35. Neelmeijer J, Motagh M, Bookhagen B (2017) High-resolution digital elevation models from single-pass TanDEM-X interferometry over mountainous regions: a case study of Inylchek glacier, Central Asia. ISPRS J Photogramm Remote Sens 130:108–121CrossRefGoogle Scholar
  36. Ouyang C, Zhao W, He S, Wang D, Zhou S, An H, Wang Z, Cheng D (2017) Numerical modeling and dynamic analysis of the 2017 Xinmo landslide in Maoxian county, China. J Mt Sci 14:1701–1711CrossRefGoogle Scholar
  37. Pei XJ, Guo B, Cui SH, Wang DP, Xu Q, Li TT (2018) On the initiation, movement and deposition of a large landslide in Maoxian County, China. J Mt Sci 15(6):1319–1330. CrossRefGoogle Scholar
  38. Qiu J, Wang X, He S, Liu H, Lai J, Wang L (2017) The catastrophic landside in Maoxian county, Sichuan, sw China, on june 24, 2017. Nat Hazards 89:1485–1493. CrossRefGoogle Scholar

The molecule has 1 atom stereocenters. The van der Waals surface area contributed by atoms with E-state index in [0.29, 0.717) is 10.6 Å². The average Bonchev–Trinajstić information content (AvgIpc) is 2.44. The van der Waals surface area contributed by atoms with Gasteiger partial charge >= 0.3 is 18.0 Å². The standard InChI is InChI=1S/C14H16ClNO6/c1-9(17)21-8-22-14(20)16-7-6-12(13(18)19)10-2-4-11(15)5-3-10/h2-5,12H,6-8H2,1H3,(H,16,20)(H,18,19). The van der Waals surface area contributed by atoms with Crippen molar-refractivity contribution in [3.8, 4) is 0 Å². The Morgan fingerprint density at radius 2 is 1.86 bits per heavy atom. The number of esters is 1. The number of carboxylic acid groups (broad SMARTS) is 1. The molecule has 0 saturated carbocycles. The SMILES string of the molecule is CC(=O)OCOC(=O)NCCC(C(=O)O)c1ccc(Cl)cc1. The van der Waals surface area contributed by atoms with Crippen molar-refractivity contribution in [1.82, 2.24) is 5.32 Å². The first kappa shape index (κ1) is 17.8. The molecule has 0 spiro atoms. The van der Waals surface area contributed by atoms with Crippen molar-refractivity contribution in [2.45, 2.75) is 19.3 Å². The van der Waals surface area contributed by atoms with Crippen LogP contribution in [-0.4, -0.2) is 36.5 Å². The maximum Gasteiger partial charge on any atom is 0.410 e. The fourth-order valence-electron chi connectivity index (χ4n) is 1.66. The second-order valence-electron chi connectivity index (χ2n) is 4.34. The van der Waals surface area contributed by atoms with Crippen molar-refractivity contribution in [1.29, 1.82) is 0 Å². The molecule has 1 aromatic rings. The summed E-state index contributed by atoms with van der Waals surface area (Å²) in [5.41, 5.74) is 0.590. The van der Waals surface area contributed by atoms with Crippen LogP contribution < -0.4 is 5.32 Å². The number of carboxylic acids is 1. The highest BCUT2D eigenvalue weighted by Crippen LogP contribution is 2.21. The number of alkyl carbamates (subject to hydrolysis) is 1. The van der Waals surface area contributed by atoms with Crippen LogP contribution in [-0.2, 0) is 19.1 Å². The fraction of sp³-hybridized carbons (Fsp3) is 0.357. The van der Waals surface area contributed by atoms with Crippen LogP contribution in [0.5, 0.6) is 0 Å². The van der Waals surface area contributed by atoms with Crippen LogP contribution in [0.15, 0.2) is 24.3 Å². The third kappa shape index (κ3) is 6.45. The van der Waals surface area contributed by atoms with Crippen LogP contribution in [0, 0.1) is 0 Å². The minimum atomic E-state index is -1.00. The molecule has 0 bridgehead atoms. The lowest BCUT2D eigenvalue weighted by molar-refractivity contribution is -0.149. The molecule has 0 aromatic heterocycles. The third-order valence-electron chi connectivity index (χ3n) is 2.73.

39. Qu T, Lu P, Liu C, Wu H, Shao X, Wan H, Li N, Li R (2016) Hybrid-Sar technique: joint analysis using phase-based and amplitude-based methods for the xishancun giant landslide monitoring. Remote Sens 8:874CrossRefGoogle Scholar
  40. Raspini F, Ciampalini A, Del Conte S, Lombardi L, Nocentini M, Gigli G et al (2015) Exploitation of amplitude and phase of satellite SAR images for landslide mapping: the case of Montescaglioso (South Italy). Remote Sens 7(11):14576–14596CrossRefGoogle Scholar
  41. Rossi G, Tanteri L, Tofani V, Vannocci P, Moretti S, Casagli N (2018) Multitemporal UAV surveys for landslide mapping and characterization. Landslides 15:1045–1052. CrossRefGoogle Scholar